This report argues that the practice of offering subprime mortgages is unethical because it eliminates a company’s sense of fiduciary duty to the consumer and other financial institutions, contributing to the instability of the financial industry. I begin by describing the relevant features of the sub prime mortgage industry and two ethical concepts central to my argument, i.e. ‘stakeholders’ and ‘fairness’. I will then argue that the act of offering subprime mortgages detracts from a business’s ability to operate under a fiduciary duty of maintaining fairness to the consumer and other stakeholders, thereby making the practice unethical.
The bankruptcy of Lehman Brothers in 2008 was the precursor to the global financial crisis. In essence, subprime mortgages are loans that are generally given to those who have a low credit rating, and are therefore disqualified from receiving favorable interest rates. Hence, consumers are given “lower-than market, short-term, flexible “teaser” interests rates” to entice potential customers to take out these mortgages on their homes (p.106). Teaser rates usually last around six months and eventually interest rates return to market value or higher. The collapse of the financial industry was ignited by the subprime mortgages being “pooled together and “securitized”, or split up into financial instruments and then sold onto the market (p.106).” These actions contributed to the spread of risk across a multitude of investors, particularly as consumers defaulted in large numbers.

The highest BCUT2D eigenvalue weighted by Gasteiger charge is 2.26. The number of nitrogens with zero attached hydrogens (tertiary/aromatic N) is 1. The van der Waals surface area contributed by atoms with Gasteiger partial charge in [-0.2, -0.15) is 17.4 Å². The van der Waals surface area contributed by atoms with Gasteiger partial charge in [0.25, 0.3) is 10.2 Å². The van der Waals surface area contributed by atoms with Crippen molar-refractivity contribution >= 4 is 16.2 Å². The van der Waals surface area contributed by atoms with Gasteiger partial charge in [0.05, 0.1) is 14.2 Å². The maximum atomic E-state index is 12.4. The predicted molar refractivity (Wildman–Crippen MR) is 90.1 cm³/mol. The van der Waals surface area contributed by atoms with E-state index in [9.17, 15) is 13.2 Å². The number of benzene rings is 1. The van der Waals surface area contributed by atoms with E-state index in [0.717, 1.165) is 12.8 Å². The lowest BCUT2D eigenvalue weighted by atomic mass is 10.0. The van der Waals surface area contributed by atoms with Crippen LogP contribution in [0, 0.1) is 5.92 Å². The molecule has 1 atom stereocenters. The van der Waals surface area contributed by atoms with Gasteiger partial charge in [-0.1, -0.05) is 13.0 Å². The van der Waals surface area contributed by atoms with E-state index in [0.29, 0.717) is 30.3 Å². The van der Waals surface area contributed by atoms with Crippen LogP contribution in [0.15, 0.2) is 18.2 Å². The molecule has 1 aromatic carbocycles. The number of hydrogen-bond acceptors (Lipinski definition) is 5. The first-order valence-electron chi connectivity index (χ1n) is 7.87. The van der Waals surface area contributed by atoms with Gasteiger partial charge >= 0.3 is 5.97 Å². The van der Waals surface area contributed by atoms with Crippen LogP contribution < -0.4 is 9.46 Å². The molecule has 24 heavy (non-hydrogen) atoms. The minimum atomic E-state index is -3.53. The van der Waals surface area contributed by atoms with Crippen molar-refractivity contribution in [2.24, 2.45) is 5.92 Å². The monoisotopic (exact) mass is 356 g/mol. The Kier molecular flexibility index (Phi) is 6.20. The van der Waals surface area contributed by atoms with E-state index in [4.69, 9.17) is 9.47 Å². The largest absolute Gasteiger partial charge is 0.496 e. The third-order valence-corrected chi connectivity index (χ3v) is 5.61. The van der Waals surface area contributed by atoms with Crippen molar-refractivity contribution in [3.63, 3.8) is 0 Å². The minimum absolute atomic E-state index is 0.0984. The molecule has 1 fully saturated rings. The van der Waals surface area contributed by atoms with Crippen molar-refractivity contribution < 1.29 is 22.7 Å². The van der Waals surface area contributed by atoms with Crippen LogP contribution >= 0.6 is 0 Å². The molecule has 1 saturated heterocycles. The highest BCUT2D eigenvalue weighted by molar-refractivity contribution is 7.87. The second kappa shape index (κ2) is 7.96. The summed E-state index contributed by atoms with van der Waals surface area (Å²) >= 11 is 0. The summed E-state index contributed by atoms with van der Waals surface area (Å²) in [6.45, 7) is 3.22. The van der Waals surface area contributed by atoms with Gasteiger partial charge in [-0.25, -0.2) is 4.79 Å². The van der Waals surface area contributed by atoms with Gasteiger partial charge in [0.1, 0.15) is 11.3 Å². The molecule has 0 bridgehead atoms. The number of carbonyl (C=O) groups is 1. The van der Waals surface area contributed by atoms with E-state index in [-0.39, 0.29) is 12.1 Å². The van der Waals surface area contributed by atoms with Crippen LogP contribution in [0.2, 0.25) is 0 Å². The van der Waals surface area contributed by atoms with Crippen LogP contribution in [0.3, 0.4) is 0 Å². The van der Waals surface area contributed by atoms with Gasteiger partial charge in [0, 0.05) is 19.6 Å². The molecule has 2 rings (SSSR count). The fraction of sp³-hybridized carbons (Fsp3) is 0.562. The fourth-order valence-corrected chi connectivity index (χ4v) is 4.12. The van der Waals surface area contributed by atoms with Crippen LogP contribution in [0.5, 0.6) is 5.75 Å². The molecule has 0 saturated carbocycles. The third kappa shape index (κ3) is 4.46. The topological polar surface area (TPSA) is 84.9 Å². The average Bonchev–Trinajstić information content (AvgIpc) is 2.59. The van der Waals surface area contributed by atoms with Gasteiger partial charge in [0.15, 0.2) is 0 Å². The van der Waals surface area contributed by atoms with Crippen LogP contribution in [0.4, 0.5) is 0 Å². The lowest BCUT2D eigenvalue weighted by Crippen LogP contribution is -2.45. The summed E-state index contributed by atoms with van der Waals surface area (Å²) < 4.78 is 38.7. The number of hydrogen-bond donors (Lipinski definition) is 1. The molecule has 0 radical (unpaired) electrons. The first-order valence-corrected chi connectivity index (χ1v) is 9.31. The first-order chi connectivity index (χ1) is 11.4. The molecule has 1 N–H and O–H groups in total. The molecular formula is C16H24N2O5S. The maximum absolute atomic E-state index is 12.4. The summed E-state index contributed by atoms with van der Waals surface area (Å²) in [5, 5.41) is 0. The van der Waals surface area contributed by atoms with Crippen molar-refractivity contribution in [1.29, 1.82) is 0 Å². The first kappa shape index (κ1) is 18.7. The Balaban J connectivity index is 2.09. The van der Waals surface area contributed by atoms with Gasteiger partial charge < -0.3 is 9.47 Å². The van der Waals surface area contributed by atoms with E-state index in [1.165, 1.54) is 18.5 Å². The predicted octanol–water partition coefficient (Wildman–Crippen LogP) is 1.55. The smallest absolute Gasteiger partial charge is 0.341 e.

Two major factors contributed to the ignition of the subprime mortgage crisis. The first was ignited by the actions of aggressive loan lenders offering subprime mortgages to customers who had a low credit score or income, and therefore would be less likely to be able to afford market mortgage rates. Secondly, aggressive mortgage lending practices led to an increased demand for residential mortgages, thereby driving up house prices. Once teaser rates began to expire, mortgage defaults in the U.S. skyrocketed, and the “value of the bonds and financial instruments secured by these subprime mortgages fell (p.106).” This contributed to the free fall of the housing market, which further led to the reduced value of property used to secure these subprime mortgages and the mortgage-backed bonds secured by the mortgages on the houses. Hence, a systematic problem evolved where financial institutions “holding large positions in lower-rated financial instruments that were secured by subprime mortgages”, such as the Lehman Brothers, suffered dramatic losses in the value of their portfolios (p.106). The interrelationship between many of the financial institutions further intensified the problem, as no institution was left unscathed. Once mortgage-backed securities being used as collateral for loans began to shrink, this further increased the risks from default and led to the renegotiation of many loans.